Syria Arab Republic: Deir-ez-Zor Flash Update No. 1, 20 January 2017 [EN/AR]

Report
from UN Office for the Coordination of Humanitarian Affairs
Published on 20 Jan 2017

Highlights

  • An ISIL advance on Deirez-Zor that started on 15 January has effectively cut the besieged enclave in two as of 17 January, and resulted in the death and injury of scores of civilians

  • The areas of Deir-ez-Zor under the control of the government of Syria, in which some 93,500 live, have been besieged by ISIL since July 2014, depriving people from regular access to food, medicines and other essentials.

  • Given the siege by ISIL, humanitarian actors have had to deliver assistance through high altitude air drops, with WFP completing more than 177 airdrops over the besieged city Deir-ez-Zor since April 2016.

  • No airdrops have taken place since 15 January, after ISIL took control of the drop-zone which is located three kilometers west of the airport.

93,500 people deprived from regular access to food and medicines

6,000 people in east Deir-ez-Zor are running out of bread and food supplies in east Deir-ez-Zor

At least 30 people in need of urgent medical care they cannot receive inside east Deir-ez-Zor

177 Airdrops of humanitarian assistance conducted into Deir-ez-Zor since April 2016

Situation Overview

The area of Deir-ez-Zor under GoS control has been besieged by ISIL since July 2014, depriving up to 93,500 people from regular access to food and medicines. WFP has completed more than 177 airdrops over Deirez-Zor since April 2016. The humanitarian airdrops had previously been collected by SARC staff who were also in charge of the distribution of the collected items.

Since 15 January, an ISIL offensive on the government-controlled parts of Deir-ez-Zor has led to the besieged enclave being cut in two, with the airport and two eastern neighborhoods (Harabesh and Alrasafa) populated by an estimated 1,250 families cut from the western neighborhoods, where the bulk of the city’s population live.

WFP airdrops into Deir-ez-Zor could not take place since 15 January, as the drop-zone is now under ISIL control. As airdrops require a large and completely safe drop zone area where cargo is released and collected by a team on the ground for delivery, airdrops will have to remain on hold until the security situation improves, or a viable alternative drop-zone is identified. WFP is currently in the process of identifying a new drop-off zone in the north of Deir-ez-Zor city and hopes that airdrops can resume by 26 January. SARC temporarily suspended all distributions of humanitarian assistance on 17 January due to mortar shells hitting areas in proximity of the distribution point, although operations resumed on 19 January.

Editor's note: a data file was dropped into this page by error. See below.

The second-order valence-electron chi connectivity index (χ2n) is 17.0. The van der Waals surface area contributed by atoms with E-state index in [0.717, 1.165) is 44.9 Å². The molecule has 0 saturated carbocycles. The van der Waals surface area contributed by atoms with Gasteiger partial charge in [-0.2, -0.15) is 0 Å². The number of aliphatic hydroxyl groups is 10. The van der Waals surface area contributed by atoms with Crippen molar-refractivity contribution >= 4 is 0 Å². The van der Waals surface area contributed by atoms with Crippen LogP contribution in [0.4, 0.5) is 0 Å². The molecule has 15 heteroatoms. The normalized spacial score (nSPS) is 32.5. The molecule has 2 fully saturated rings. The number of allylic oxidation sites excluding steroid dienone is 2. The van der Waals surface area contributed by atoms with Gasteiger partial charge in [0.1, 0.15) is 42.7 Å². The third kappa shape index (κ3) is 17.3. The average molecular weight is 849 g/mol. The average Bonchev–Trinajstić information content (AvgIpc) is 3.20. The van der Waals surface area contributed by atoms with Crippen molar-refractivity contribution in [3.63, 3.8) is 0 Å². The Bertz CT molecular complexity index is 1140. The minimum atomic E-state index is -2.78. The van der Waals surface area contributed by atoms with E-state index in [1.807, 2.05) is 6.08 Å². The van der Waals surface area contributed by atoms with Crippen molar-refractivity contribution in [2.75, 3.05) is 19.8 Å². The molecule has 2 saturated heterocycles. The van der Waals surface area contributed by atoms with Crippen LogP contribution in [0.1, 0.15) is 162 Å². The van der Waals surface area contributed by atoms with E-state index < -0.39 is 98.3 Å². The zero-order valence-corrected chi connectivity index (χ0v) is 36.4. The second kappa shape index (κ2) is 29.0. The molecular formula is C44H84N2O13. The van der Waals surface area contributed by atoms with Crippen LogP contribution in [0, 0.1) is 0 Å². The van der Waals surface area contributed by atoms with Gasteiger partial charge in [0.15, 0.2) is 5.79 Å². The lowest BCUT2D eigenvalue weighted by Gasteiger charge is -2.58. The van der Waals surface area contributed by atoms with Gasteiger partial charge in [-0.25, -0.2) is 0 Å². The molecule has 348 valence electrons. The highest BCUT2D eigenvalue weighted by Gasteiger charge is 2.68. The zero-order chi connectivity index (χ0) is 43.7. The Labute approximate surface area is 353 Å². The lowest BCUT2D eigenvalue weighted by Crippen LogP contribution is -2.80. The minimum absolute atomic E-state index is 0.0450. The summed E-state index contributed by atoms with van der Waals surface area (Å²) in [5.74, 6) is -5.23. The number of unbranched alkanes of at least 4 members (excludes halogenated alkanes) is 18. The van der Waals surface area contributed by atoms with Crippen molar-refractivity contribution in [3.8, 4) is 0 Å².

Continued fighting has affected service delivery inside the besieged enclaves. For example, Al Assad National Hospital in Deir-ez-Zor temporarily went out of service due to the clashes in the area. The hospital has since resumed services, and some critical medical cases have been airlifted to Qamishli Hospital via helicopter.

Inside Deir-ez-Zor city generators are the only source of electricity, however, fuel is scarce and therefore generators are only being used to supply civilian infrastructure with electricity, such as hospitals and bakeries. Generally speaking, there are two sources of fuel, the fuel received via airdrops or via local refining through the distillation of crude oil, yet only in very limited quantities. Water had previously been pumped to Deir-ez-Zor once per week, however, this practice is likely to be affected by the lack of fuel.

Bakeries in the western part of Deir-ez-Zor are still in service, and continue to provide bread albeit at limited capacity. WFP additionally has stocks inside the eastern part of Deir-ez-Zor, including pulses, sugar, salt and oil, in quantities sufficient for 40,000 people for one months. WFP is additionally carrying out a food security assessment for the area.

In the two eastern neighborhoods cut-off from the rest of the city, there is one functional bakery that can technically cover the needs of the estimated 1,200 families (6,000 people) living there. However, the area risks running out of fuel and wheat flour, and already on 19 January no bread had been delivered.

The GoS and its allies are using helicopters departing from Quamishli Airport to deliver some medical supplies, bread and canned food into the besieged enclave. There are more than 30 injured people in need of urgent medical care inside Harabesh and Alrasafa neighborhoods who cannot access the medical care they require inside besieged east Deir-ez-Zor .

UN Office for the Coordination of Humanitarian Affairs:
To learn more about OCHA's activities, please visit https://www.unocha.org/.